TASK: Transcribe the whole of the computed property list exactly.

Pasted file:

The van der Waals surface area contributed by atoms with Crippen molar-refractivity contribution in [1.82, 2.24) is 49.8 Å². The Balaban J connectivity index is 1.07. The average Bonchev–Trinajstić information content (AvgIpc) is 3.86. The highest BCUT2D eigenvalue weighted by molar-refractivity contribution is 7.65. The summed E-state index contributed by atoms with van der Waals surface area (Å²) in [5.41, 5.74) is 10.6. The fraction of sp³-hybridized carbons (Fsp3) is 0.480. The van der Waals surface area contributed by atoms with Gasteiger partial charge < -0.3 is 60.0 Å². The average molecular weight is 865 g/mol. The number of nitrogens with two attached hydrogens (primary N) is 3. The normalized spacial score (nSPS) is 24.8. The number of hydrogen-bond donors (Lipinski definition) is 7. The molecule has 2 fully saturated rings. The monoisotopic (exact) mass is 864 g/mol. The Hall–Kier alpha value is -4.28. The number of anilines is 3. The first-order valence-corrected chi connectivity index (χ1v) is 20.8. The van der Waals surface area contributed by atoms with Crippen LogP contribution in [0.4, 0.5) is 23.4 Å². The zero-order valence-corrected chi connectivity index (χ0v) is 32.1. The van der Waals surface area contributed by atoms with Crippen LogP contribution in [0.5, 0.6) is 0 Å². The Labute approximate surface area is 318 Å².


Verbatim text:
The van der Waals surface area contributed by atoms with Crippen molar-refractivity contribution in [1.82, 2.24) is 49.8 Å². The Balaban J connectivity index is 1.07. The average Bonchev–Trinajstić information content (AvgIpc) is 3.86. The highest BCUT2D eigenvalue weighted by molar-refractivity contribution is 7.65. The summed E-state index contributed by atoms with van der Waals surface area (Å²) in [5.41, 5.74) is 10.6. The fraction of sp³-hybridized carbons (Fsp3) is 0.480. The van der Waals surface area contributed by atoms with Gasteiger partial charge < -0.3 is 60.0 Å². The average molecular weight is 865 g/mol. The number of nitrogens with two attached hydrogens (primary N) is 3. The normalized spacial score (nSPS) is 24.8. The number of hydrogen-bond donors (Lipinski definition) is 7. The molecule has 2 fully saturated rings. The monoisotopic (exact) mass is 864 g/mol. The Hall–Kier alpha value is -4.28. The number of anilines is 3. The first-order valence-corrected chi connectivity index (χ1v) is 20.8. The van der Waals surface area contributed by atoms with Crippen LogP contribution in [0.4, 0.5) is 23.4 Å². The zero-order valence-corrected chi connectivity index (χ0v) is 32.1. The van der Waals surface area contributed by atoms with Crippen LogP contribution in [0.5, 0.6) is 0 Å². The Labute approximate surface area is 318 Å².